Events Set to Raise Awareness in Epicenter of Pandemic
World AIDS Day observances will be held across the District today to raise awareness of the epidemic that has claimed more than 25 million lives since 1981.
Recognized on Dec. 1 each year, World AIDS Day was established by the World Health Organization in 1988. Since then, governments, community organizations, churches and charities worldwide have commemorated World AIDS Day.
More than a million people are living with HIV/AIDS, and another 250,000 people nationwide might be HIV-positive but unaware that they are infected, according to the Centers for Disease Control and Prevention (CDC) .
In the Washington area alone, the latest figures show that in 2006 there were more than 30,000 reported AIDS cases, making the District of Columbia the center of the nation’s AIDS pandemic.
African Americans have been particularly hit. Though blacks in the District were estimated to comprise 55.4 percent of the population in 2006, they accounted for 78.9 percent of new reports of HIV cases and approximately 81.2 percent of living AIDS cases, according to the Black AIDS Institute .
Additionally, blacks only make up 13 percent of the population nationally, but they account for almost half of the estimated number of HIV/AIDS cases in 2006.
“The face of AIDS today in America is black,” Black AIDS Institute board member Christopher Cathcart said. “This is unacceptable. We’re trying to get all people, not only blacks, to pay attention to the fact that AIDS remains a problem.”
Homosexual men in the District have also been severely struck by the AIDS crisis. Since 2001, young men who have sex with men ages 13 to 24 in the District of Columbia experienced a 900 percent increase of reported HIV infection compared to the previous five-year period, the Washington Department of Health estimated. Despite these increases, only half of all young adults under 25 are aware of their HIV status or have actively sought an HIV test.
With the alarming statistics, Michael Kharsen, the HIV/AIDS Community Outreach Bureau Chief for Washington Department of Health, stressed the importance of getting tested.
“HIV testing should be as routine as an annual physical,” he said. “Everyone needs to get tested early. For those who test negative, we can give them the information to help them stay negative. For those who test positive, we will provide them with the proper care and treatments available so they can live productive lives.”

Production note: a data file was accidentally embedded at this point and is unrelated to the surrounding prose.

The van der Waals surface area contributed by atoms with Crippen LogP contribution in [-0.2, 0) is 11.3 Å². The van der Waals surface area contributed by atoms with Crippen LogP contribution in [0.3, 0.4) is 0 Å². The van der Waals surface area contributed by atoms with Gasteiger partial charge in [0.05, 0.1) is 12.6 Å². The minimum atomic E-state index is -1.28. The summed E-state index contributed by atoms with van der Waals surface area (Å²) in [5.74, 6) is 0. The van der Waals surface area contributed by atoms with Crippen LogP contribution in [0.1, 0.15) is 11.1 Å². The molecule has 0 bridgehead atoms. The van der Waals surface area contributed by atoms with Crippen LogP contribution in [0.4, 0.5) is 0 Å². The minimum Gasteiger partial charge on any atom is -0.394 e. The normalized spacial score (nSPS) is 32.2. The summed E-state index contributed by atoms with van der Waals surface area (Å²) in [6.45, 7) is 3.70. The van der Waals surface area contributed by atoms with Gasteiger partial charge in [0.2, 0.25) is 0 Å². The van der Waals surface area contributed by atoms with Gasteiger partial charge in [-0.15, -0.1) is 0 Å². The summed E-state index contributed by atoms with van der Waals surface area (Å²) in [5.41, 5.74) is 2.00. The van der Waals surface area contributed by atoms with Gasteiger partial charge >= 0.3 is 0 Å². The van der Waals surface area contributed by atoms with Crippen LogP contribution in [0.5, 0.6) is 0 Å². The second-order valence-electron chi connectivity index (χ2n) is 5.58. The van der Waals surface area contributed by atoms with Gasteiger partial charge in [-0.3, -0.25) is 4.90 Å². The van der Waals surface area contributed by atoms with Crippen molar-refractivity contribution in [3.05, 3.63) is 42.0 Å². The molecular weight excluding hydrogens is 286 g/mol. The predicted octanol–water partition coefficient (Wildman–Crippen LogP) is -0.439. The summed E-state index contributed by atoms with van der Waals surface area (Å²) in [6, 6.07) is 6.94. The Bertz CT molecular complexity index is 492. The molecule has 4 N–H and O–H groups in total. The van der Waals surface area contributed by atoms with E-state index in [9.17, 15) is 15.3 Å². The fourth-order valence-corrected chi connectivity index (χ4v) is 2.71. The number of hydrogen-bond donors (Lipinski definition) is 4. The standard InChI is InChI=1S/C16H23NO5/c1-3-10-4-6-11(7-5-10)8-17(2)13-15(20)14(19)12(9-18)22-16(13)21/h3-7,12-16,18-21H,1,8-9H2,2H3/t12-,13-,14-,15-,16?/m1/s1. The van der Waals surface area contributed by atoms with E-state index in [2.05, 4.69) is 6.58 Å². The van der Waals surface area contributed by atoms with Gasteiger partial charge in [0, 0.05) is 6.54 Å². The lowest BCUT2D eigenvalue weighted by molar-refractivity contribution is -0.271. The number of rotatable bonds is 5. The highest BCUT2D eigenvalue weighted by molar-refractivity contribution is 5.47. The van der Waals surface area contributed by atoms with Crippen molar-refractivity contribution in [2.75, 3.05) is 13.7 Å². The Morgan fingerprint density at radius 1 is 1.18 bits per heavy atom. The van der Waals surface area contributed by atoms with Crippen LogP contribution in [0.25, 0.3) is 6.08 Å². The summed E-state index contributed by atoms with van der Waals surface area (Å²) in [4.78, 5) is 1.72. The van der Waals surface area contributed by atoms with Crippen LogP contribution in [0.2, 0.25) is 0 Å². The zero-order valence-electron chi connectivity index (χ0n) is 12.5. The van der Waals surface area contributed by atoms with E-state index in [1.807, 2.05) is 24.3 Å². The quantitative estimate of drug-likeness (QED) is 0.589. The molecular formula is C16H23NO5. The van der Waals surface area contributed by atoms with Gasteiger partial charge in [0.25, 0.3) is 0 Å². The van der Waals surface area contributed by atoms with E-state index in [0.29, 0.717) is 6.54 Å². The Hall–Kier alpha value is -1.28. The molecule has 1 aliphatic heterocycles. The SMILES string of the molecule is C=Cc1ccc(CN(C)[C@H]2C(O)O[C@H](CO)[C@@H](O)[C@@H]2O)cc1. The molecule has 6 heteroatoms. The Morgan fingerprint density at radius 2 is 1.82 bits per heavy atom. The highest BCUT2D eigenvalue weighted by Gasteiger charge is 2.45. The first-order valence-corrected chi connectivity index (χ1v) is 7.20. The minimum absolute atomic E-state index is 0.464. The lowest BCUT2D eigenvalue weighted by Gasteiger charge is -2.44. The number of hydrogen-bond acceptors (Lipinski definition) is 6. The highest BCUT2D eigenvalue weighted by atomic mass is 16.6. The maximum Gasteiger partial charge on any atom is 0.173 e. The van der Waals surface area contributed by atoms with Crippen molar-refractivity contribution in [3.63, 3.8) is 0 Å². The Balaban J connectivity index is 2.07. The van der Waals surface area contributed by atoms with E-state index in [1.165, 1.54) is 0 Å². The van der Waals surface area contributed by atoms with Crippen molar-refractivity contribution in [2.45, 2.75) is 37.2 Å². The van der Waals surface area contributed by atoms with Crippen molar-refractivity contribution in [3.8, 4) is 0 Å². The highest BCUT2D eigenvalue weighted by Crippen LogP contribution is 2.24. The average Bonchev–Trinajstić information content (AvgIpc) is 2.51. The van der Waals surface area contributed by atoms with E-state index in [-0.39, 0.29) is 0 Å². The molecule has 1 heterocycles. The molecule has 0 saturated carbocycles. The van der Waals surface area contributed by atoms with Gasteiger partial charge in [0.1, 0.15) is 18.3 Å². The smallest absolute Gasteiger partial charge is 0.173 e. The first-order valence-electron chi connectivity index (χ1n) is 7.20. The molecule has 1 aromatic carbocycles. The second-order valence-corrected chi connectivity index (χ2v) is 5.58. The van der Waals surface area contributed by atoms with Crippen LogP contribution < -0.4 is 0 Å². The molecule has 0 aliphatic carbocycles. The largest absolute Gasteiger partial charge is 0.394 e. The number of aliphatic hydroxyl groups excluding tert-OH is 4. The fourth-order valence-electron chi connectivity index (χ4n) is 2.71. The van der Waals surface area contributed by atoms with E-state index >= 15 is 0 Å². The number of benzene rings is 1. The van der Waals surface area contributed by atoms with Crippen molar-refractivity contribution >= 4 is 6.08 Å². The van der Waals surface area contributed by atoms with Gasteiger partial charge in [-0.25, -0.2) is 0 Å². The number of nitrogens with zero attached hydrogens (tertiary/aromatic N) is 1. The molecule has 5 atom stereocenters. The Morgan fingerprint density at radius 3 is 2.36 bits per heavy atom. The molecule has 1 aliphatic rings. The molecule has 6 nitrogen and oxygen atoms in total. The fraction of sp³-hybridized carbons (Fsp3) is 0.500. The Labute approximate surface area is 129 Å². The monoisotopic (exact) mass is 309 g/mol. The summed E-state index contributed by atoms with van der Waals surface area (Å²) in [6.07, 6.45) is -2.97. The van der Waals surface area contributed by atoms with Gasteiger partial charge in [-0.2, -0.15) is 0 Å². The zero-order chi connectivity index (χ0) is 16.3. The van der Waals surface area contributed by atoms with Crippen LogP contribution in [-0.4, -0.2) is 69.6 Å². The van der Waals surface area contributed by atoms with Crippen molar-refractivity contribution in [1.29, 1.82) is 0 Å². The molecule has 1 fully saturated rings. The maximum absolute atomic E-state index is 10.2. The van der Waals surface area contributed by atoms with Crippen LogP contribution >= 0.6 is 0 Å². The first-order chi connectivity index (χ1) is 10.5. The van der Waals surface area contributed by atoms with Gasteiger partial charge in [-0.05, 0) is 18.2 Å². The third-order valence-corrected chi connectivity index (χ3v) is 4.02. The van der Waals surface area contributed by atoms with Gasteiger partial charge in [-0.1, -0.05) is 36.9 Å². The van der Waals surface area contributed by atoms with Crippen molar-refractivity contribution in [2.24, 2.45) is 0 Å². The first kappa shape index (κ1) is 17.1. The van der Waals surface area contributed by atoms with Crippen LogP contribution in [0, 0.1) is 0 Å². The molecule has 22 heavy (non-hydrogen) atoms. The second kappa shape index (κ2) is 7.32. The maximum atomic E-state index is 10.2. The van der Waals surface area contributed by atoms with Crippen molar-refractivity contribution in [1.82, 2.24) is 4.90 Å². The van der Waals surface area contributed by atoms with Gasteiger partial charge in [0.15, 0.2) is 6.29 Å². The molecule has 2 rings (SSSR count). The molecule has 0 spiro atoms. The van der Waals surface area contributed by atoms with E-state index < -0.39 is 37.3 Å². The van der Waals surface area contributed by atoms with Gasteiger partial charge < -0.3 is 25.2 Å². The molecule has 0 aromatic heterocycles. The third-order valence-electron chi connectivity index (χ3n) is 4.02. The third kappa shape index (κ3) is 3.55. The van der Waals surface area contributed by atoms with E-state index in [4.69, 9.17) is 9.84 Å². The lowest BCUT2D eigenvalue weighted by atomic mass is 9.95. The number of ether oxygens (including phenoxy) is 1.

But even with World AIDS Day and other awareness movements, the nation’s capital has not seen a decrease in new HIV/AIDS cases.
“That’s what’s expected,” Kharsen said. “As more people get tested, more people will learn they have HIV. We are looking to see increases in HIV cases within the next four years.”
Cathcart, also the founder of Ledge Magazine , the nation’s first and only HIV/AIDS magazine written by and for college students, said that raising awareness is not just the work of activists.
“You often hear about AIDS around World AIDS Day or during an election campaign and then when it’s over, all the hype goes away,'” he said. “But we can all help in some way. It doesn’t just take activists and experts, but everyone to stop the spread of AIDS.”
Events in the District observing the 20th anniversary of World AIDS Day include:
|From World AIDS Day|
Whitman-Walker Candlelight Vigil 5:30 p.m.Monday, Dec. 1Bethlehem Baptist Church2458 Martin Luther King Jr. Ave. S.E.
Songs for Life DC World AIDS Day Concert 8 p.m.Monday, Dec. 1Harman Center610 F St. N.W.
Listen: Gay Men in Their Twenties Talk About Their Lives, Their Futures and the HIV/AIDS Epidemic in D.C. 7 p.m.Thursday, Dec. 4HRC Equality Center1640 Rhode Island Ave. N.W.